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Large Extra Dims and a derived Planck Mass

  1. Oct 25, 2008 #1
    Hey folks,

    I just had a thought I wanted to share with you guys.

    Just to review first the idea of Large extra dims before I make the comment:

    The higher dimensional Einstein-Hilbert action is given by

    [tex] S_{bulk}=-\frac{1}{2}\int d^{4+n}x\sqrt{g^{4+n}}\tilde{M}^{n+2}\tilde{R}[/tex]
    where
    [tex]\tilde{M}[/tex]
    is the n-dimensional Planck mass and
    [tex]\tilde{R}[/tex]
    is the [tex]4+n[/tex]
    dimensional Ricci scalar. Integrate out the extra dims (which we assume to be toroidal):
    [tex]S_{bulk} = -\frac{1}{2}\tilde{M}^{n+2}\int d^{4}x\int d\Omega_nr^n\sqrt{g^{(4)}}R^{(4)}[/tex]
    and simplify:
    [tex] = -\frac{1}{2}\tilde{M}^{n+2}(2\pi r)^n\int d^{4}x\sqrt{g^{(4)}}R^{(4)} [/tex].
    We can see from this equation that what we perceive as the Planck scale is, in fact a quantity that is derived from a more fundamental quantum gravity scale and the volume of the extra dimensions:
    [tex] M_{Pl}^2=(2\pi r)^n\tilde{M}^{n+2} [/tex].
    Ok, you can find that derivation easily on arXiv.

    So, here is the comment:

    If the planck mass is a derived quantity whose origin is ultimately higher dimensional then does that not also imply that the speed of light, and plancks constant are also derived quantities because;

    [tex] M_{Pl}=\sqrt{\frac{\hbar c}{G}}[/tex]

    I think this is somewhat interesting because it would imply that relativity and quantum mechanics would have a different behaviour in the bulk.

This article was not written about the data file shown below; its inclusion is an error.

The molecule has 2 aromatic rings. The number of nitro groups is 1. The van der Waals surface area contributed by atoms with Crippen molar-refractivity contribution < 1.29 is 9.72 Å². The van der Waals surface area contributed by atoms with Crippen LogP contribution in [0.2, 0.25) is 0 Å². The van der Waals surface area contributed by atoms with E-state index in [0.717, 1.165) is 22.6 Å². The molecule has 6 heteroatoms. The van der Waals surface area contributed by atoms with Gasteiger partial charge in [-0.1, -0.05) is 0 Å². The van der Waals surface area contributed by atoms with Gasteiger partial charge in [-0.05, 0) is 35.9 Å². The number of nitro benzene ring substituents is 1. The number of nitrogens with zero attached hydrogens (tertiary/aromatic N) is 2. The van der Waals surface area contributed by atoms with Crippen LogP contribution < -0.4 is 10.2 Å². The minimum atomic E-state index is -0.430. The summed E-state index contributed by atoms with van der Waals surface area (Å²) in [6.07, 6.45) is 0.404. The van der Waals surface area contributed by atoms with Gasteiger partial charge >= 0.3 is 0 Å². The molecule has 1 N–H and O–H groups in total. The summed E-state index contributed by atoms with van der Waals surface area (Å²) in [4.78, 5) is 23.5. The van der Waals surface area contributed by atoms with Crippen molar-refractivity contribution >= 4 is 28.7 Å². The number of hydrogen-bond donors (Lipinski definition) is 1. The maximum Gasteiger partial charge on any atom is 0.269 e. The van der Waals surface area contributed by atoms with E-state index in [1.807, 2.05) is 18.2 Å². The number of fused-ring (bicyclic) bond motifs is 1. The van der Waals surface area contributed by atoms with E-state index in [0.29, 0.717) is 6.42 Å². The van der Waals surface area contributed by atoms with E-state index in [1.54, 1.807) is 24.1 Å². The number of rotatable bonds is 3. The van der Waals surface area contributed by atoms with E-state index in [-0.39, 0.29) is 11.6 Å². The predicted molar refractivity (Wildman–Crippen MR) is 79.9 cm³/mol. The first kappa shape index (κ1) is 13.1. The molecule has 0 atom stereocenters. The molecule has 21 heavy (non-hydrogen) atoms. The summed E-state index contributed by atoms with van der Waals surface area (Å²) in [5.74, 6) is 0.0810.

What do you guys think?
     
  2. jcsd
  3. Oct 26, 2008 #2
    I'm not sure there is any behavior in the bulk. Or perhaps there is every behavior, which amounts to the same thing. There is no differentiable behavior in either case, is there?
     
  4. Oct 30, 2008 #3
    Hey rich---

    Maybe you should go and put the hbar's and c's back into the Einstein Hilbert action you wrote down. Then I think what you'd find is that the constant sitting out front IS Newton's constant, plus factors of hbar and c.

    Or, in other words, G changes along with M, and h and c go along for the ride.

    I think :)
     
  5. Nov 4, 2008 #4
    Hey Ben,

    Whats up?

    Hmmmm, but the definition of the planck mass is

    [tex] M_{Pl}=\sqrt{\frac{\hbar c}{G}}[/tex]

    eg

    [tex] \frac{M_{Pl}^2}{(2\pi r)^{2n}}={\frac{\tilde{\hbar} \tilde{c}}{\tilde{G}}}[/tex]

    so the way I'm seeing it they are all potentially derived from the higher dimensional quantity. I'll have a bit more of a think about what you said when I get back to the office tomorrow!

    Rich
     
  6. Nov 4, 2008 #5
    Sure, this is the four dimensional Planck Mass.

    Sure---but you have to use the appropriate Newton's constant, too. The Newton's constant now contains factors of [tex]2 \pi R[/tex] that go away in the dimensional reduction from N dimensions to 4 dimensions. In fact, what you wrote is (I think) the exact relationship between Newton's Constant in N dimensions and the N-dimensional Planck constant.
     
  7. Nov 7, 2008 #6
    Aaah, ok I see what you are saying. Thanks for your insights! :)
     
  8. Nov 7, 2008 #7
    could you explain it to the rest of us? is there something to this or not?
     
  9. Nov 7, 2008 #8
    Hey Grandpa,

    Yes, sure there is something to this. Its a demonstration of why gravity is so much weaker than all the other four forces, or rather its an possible explanation. Sadly its not my idea. :)

    As for the speed of light and plancks constant being derived quantities, I think thats not the case.
     
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